The tenants of buildings scooped up by a private equity-backed landlord that subsequently jacked up rents are organizing to prevent any further displacement among their renters, and are hoping to get a major bill passed in Albany to prevent similarly unscrupulous property owners from doing the same to others.
Greenbrook Partners has spent the past year buying up dozens of apartment buildings all over Brooklyn, subsequently jacking up tenants’ rent or not offering lease renewals with the intent of significantly raising their monthly rent. But residents have struck back, forming a tenant association and reaching out to those living in other Greenbrook properties to ensure they’re aware of the landlord’s reputation, and to bring them into their fold.
Aneta Molenda, a digital campaign organizer, moved into a six-unit townhouse on Macon Street in Bedford-Stuyvesant in December of 2020, thrilled to have finally found a place she could afford to live on her own. But when she was presented a lease renewal in December she was horrified to learn her rent would be going up by 50 percent.
She negotiated “hard,” and the landlord eventually reduced the rent somewhat. But when Molenda read the new lease presented to her, she found a rider allowing the landlord to kick her out within 30 days for any reason, and double her rent if she didn’t.
“My initial reaction was, I can’t afford it and I can’t stay here,” Molenda told Brooklyn Paper. “So the first thing I did was try to negotiate with them. And I was completely shocked, I had never gotten that kind of rent increase or heard of anything like that before. And my second reaction was to organize a tenants’ union in my building, start talking to my neighbors.”
She’s not alone. After numerous tenants received massive rent increases last year at 70 Prospect Park West, they started organizing over WhatsApp and figuring out how best to stay in their apartment.
“They’re just trying to clean house, basically,” said Emily Parent, a tenant at 70 Prospect Park West. “Get every market-rate tenant out that they could. Everyone’s sort of freaking out at the same time, decided to work together and fight back against it.”
Rental history compiled on Streeteasy shows the degree to which Greenbrook is upping the values of leases. Apartment 5B, a three-bedroom, was leased in March for $7,595, a nearly 100 percent increase from the $3,825 it last rented for in 2014. Apartment 3E leased last May for $4,600, a 31 percent increase from the $3,500 rent signed for in February.
After requesting their rent history and finding it “suspicious,” Parent and fellow 70 PPW tenants decided to stay in their apartments past the end of their lease and fight Greenbrook in court, a case that’s ongoing. They continue to mail their rent to the landlord each month, though their checks aren’t cashed.
In the interval, they and other coalition members are attempting to get out the word on Greenbrook’s practices to their tenants at other properties, some of whom moved in last year to the apartments previously occupied by displaced residents, many of whom are now themselves facing the specter of an effective eviction. One Bed-Stuy Greenbrook resident told tenant union canvassers the landlord is “floating” a $700 rent increase. Another said that contractors come by on a random basis for “inspections.”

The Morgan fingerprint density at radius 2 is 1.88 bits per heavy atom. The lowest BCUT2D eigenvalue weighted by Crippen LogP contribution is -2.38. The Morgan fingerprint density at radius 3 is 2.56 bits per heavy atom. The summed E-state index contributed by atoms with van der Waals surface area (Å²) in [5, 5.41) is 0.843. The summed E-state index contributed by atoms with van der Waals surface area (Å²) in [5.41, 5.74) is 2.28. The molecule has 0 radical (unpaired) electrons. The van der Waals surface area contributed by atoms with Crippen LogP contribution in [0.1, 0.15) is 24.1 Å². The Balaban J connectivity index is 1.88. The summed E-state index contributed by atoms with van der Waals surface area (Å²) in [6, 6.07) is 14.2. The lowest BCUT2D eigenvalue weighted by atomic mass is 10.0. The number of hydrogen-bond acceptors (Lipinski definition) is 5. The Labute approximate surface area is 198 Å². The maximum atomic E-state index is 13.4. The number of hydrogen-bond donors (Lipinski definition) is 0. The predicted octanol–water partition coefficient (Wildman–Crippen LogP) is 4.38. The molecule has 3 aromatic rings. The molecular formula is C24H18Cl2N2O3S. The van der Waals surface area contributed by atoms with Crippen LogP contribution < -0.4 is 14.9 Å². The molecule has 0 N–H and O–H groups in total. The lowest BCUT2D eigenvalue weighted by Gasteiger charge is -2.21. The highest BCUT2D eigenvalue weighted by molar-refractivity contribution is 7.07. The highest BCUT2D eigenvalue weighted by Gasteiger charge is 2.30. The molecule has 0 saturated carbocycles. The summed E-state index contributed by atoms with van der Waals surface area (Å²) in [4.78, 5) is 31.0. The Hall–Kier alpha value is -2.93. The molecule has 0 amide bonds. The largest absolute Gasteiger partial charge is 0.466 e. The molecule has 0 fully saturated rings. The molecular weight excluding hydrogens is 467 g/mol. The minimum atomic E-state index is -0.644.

The aggrieved tenants have also signed onto the fight to pass “good cause eviction” in Albany before the end of the legislative session. That bill would provide all tenants statewide the right to a lease renewal and would essentially cap rent increases at 3 percent annually unless a landlord could justify a larger one. Landlords have lobbied heavily against it, but proponents say that the legislation would prevent landlords like Greenbrook from deliberately displacing tenants.
State Sen. Jabari Brisport, who represents Bed-Stuy and is co-sponsoring the legislation, says that a substantial majority of requests for constituent services his office receives relate to tenants who cannot pay their rent or find affordable housing.
“We have been getting people saying, I need help with my rent, or I just need housing,” Brisport told Brooklyn Paper. “People feel like they have nowhere to go, they feel they’re being pushed out of the city.”
The city is facing down a gradually-brewing rent crisis on multiple fronts after a two-year pandemic-era reprieve. After dropping significantly during the pandemic, rents are once again climbing to record highs in the Big Apple, and scores of market-rate tenants are being asked for hundreds of dollars in upcharges in monthly payments that they often cannot afford. Meanwhile, the Rent Guidelines Board has suggested it might allow increases for rent-stabilized tenants of up to 9 percent, a figure that Mayor Eric Adams has expressed sympathy for owing to the plight of “mom-and-pop” landlords, who have seen increases in their input costs during the pandemic.
The end of the eviction moratorium has meant a return to eviction proceedings at Housing Court; landlords are filing so many evictions that there are not enough lawyers to represent all the bounced tenants, as required by city law, though the court says that’s not their problem and operations will continue.
“This needs to become a bigger issue,” Brisport said. “We only have five weeks left in the legislative session. And if [good cause eviction] doesn’t pass, then we have to wait all the way until next year. And to think of all the people that may lose their homes and the roof over their head if we don’t pass it by the time the session ends in June is scary.”
The bill has 22 co-sponsors in the State Senate and 57 in the Assembly, but in neither chamber does it yet have enough support to pass. Senate Majority Leader Andrea Stewart-Cousins and Assembly Speaker Carl Heastie have not taken public positions on the proposal.
Greenbrook did not respond to a request for comment.